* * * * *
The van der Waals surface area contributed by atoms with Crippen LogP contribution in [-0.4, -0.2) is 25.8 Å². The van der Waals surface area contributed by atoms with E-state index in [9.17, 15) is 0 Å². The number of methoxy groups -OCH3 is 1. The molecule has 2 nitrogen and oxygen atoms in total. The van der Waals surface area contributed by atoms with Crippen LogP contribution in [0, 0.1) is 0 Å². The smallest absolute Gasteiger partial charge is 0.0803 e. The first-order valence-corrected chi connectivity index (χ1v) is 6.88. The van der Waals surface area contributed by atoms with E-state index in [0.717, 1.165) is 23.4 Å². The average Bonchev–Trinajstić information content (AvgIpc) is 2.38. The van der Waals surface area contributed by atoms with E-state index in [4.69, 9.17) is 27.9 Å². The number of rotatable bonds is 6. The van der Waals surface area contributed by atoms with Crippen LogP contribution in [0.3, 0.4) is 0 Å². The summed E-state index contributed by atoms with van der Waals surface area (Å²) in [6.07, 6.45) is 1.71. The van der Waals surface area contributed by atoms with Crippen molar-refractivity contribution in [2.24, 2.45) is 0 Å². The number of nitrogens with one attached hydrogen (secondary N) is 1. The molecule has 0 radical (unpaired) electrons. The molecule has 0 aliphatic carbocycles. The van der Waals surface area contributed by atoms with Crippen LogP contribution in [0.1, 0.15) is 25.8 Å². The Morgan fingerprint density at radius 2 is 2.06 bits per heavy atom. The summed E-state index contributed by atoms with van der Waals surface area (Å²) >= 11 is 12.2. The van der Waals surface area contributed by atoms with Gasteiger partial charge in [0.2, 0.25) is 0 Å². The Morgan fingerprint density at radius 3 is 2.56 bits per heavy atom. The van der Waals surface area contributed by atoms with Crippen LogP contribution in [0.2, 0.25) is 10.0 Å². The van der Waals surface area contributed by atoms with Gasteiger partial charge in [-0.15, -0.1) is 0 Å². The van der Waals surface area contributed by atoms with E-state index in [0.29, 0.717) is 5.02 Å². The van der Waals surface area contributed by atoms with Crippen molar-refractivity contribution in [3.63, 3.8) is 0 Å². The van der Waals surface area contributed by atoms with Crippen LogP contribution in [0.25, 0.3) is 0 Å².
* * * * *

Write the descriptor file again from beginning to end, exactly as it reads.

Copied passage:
The van der Waals surface area contributed by atoms with Crippen LogP contribution in [-0.4, -0.2) is 25.8 Å². The van der Waals surface area contributed by atoms with E-state index in [9.17, 15) is 0 Å². The number of methoxy groups -OCH3 is 1. The molecule has 2 nitrogen and oxygen atoms in total. The van der Waals surface area contributed by atoms with Crippen LogP contribution in [0, 0.1) is 0 Å². The smallest absolute Gasteiger partial charge is 0.0803 e. The first-order valence-corrected chi connectivity index (χ1v) is 6.88. The van der Waals surface area contributed by atoms with E-state index in [0.717, 1.165) is 23.4 Å². The average Bonchev–Trinajstić information content (AvgIpc) is 2.38. The van der Waals surface area contributed by atoms with E-state index in [4.69, 9.17) is 27.9 Å². The number of rotatable bonds is 6. The van der Waals surface area contributed by atoms with Crippen LogP contribution in [0.3, 0.4) is 0 Å². The summed E-state index contributed by atoms with van der Waals surface area (Å²) in [6.07, 6.45) is 1.71. The van der Waals surface area contributed by atoms with Crippen molar-refractivity contribution in [2.24, 2.45) is 0 Å². The number of nitrogens with one attached hydrogen (secondary N) is 1. The molecule has 0 radical (unpaired) electrons. The molecule has 0 aliphatic carbocycles. The van der Waals surface area contributed by atoms with Crippen LogP contribution in [0.1, 0.15) is 25.8 Å². The Morgan fingerprint density at radius 2 is 2.06 bits per heavy atom. The summed E-state index contributed by atoms with van der Waals surface area (Å²) >= 11 is 12.2. The van der Waals surface area contributed by atoms with Gasteiger partial charge in [0.2, 0.25) is 0 Å². The Morgan fingerprint density at radius 3 is 2.56 bits per heavy atom. The van der Waals surface area contributed by atoms with Crippen LogP contribution in [0.2, 0.25) is 10.0 Å². The van der Waals surface area contributed by atoms with Gasteiger partial charge in [-0.15, -0.1) is 0 Å². The van der Waals surface area contributed by atoms with E-state index in [0.29, 0.717) is 5.02 Å². The van der Waals surface area contributed by atoms with Crippen molar-refractivity contribution in [3.63, 3.8) is 0 Å². The van der Waals surface area contributed by atoms with Crippen LogP contribution in [0.25, 0.3) is 0 Å².